“When we own portions of outstanding businesses with outstanding managements, our favorite holding period is forever.”
— Warren Buffett
The above quote from Warren Buffett is timeless, and brings into focus the choice about time horizon that any investor should think about before buying a stock they are considering. Behind every stock is an actual business; what will that business look like over a twenty year period?
Today, let’s look backwards in time to 1999, and take a look at what happened to investors who asked that very question about Robert Half International Inc. (NYSE: RHI), by taking a look at the investment outcome over a twenty year holding period.
|Average annual return:||9.15%|
The above analysis shows the twenty year investment result worked out well, with an annualized rate of return of 9.15%. This would have turned a $10K investment made 20 years ago into $57,634.58 today (as of 06/28/2019). On a total return basis, that’s a result of 476.31% (something to think about: how might RHI shares perform over the next 20 years?). [These numbers were computed with the Dividend Channel DRIP Returns Calculator.]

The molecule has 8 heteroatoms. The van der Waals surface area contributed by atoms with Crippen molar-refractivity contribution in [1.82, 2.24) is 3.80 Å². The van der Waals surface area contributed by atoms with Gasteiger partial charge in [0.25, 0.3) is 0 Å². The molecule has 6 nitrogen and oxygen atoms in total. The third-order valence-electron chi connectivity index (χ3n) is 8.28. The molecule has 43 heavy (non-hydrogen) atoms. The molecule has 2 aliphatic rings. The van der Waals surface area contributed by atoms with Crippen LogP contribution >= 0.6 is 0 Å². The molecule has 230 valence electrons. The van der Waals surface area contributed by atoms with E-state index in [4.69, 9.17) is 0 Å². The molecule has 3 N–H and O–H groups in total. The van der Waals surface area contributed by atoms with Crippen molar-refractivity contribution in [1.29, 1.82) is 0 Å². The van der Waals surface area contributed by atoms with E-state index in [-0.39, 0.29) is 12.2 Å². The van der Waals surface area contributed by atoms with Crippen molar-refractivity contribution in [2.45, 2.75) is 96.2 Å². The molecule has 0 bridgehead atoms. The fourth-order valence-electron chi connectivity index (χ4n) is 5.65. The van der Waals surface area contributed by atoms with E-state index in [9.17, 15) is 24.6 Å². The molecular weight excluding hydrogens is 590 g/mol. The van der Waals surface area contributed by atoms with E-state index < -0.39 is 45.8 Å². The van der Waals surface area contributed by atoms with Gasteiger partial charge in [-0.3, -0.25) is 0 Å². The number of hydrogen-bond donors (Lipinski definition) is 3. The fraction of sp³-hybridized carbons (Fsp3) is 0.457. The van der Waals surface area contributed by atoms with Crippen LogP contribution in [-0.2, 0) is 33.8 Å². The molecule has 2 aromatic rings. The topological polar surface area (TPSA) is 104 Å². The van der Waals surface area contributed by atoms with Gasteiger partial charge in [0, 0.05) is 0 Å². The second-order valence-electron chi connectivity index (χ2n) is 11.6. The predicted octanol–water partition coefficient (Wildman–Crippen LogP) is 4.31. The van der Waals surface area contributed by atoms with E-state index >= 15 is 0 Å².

Many investors out there refuse to own any stock that lacks a dividend; in the case of Robert Half International Inc., investors have received $9.52/share in dividends these past 20 years examined in the exercise above. This means total return was driven not just by share price, but also by the dividends received (and what the investor did with those dividends). For this exercise, what we’ve done with the dividends is to assume they are reinvestted — i.e. used to purchase additional shares (the calculations use closing price on ex-date).
Based upon the most recent annualized dividend rate of 1.24/share, we calculate that RHI has a current yield of approximately 2.18%. Another interesting datapoint we can examine is ‘yield on cost’ — in other words, we can express the current annualized dividend of 1.24 against the original $12.81/share purchase price. This works out to a yield on cost of 17.02%.
One more piece of investment wisdom to leave you with:
“If you’re prepared to invest in a company, then you ought to be able to explain why in simple language that a fifth grader could understand, and quickly enough so the fifth grader won’t get bored.” — Peter Lynch